I’ll be bringing this with me to Woodworking in America this weekend – hoping to get Bob to sign it for me!  If you want to check it out, find me milling about during the conference and come say hi!

Starting the Shop Floor

I was finally able to make time (and avoid bad weather) to start installing my shop floor. I had previously moved all of my tools to one side of the garage. I had also cut all of the foam insulation to proper width.

There have been two things I didn’t fully anticipate: 1) How much I would be on my knees, and 2) How much the Tapcon drilling & driving would suck the juice out my hammer drill batteries. The first was remedied by my wife running to the local hardware store to buy some construction kneepads. The second is currently be rememdied by my battery charger, which is why I’m sitting here writing instead of drilling & driving :-)

The progress has been slow, but I feel like I have a good path forward. Hopefully I’ll get to more tomorrow.


Planning the Shop Floor

The next step in building up a shop in the garage is to put in a wood floor. The floor will server two purposes: 1) provide a more comfortable surface to stand/work on, and 2) provide some insulation against the massive heat sink that a concrete slab is. I got my basic floor idea from Fine Woodworking #216, their annual Tools & Shops issue.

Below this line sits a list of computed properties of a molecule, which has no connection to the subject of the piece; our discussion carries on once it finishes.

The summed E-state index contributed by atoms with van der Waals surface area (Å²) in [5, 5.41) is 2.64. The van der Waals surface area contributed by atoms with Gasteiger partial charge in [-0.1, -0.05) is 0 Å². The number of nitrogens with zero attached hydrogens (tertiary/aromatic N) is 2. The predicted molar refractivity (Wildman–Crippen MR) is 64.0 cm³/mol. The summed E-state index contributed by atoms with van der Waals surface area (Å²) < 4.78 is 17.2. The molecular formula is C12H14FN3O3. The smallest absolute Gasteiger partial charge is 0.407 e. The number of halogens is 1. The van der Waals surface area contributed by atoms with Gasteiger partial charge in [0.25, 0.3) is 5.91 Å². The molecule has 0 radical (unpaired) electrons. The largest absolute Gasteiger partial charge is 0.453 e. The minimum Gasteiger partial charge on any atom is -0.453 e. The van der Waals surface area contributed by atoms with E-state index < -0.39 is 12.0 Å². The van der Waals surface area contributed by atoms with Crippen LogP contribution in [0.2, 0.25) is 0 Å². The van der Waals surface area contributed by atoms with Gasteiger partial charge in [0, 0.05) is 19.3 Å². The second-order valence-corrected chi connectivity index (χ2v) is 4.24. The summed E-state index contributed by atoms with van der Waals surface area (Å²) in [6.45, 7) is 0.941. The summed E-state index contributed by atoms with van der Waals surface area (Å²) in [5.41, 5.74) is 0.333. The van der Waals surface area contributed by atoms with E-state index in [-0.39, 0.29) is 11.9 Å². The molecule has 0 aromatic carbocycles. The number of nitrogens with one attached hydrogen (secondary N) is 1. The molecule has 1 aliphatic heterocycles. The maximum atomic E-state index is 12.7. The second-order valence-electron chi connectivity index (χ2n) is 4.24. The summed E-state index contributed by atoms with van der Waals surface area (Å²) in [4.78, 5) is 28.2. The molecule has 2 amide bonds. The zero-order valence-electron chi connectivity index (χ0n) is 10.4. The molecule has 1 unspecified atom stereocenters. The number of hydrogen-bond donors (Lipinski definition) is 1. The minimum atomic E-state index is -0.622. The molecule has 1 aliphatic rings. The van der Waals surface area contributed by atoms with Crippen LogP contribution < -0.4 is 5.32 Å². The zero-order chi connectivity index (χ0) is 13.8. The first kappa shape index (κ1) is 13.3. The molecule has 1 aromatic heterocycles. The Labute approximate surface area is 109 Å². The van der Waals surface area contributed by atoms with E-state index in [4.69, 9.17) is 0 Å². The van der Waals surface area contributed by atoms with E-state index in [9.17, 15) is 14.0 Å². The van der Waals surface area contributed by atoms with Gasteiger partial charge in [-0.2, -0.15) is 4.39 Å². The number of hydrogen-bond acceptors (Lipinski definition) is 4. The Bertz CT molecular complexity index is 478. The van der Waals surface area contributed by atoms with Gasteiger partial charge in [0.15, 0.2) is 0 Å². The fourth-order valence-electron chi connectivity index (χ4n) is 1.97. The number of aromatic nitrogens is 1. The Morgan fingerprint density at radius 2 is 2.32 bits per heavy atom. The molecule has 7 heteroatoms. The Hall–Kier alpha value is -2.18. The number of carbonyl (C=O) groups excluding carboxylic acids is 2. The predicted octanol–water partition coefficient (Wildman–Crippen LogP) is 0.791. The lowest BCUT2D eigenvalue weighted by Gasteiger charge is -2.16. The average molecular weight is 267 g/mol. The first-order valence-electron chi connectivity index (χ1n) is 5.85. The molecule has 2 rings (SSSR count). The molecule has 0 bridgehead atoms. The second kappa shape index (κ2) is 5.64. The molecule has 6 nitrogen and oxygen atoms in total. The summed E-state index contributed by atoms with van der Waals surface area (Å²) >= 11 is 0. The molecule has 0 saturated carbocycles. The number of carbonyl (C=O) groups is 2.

The basic idea is to create a frame of pressure treated 2x4s that is surrounding rigid foam insulation of the same thickness. On top of that, tongue and groove plywood that is screwed into the 2x4s.  I plan on using 3/4″ OSB instead of plywood, simply because it costs half as much per sheet. This is my initial swag at the layout of my frame:

The 2x4s are set 24 inches on center (right to left) and 32 inches on center (top to bottom). I have the shorts alternating every two rows, so each 4’x8′ sheet is supported all along its edges. By alternating each pair of cross braces, I keep the seams of the sheet goods from running continuously across the width of the garage.

Here are the steps I’m planning to take:

  • Seal the concrete with epoxy
  • Glue the 2x4s to the floor with construction adhesive
  • Attach the 2x4s to one another with either nails or pocket screws
  • Progress from the back right corner, one width of rigid foam at a time to the front of the garage
  • After each pair of rows, set and screw the OSB to the 2x4s
  • Wash, rinse, repeat

With a couple of small deviations around the one corner, that should do it. I do have a couple of questions I hoping the more experienced among you might be able to answer: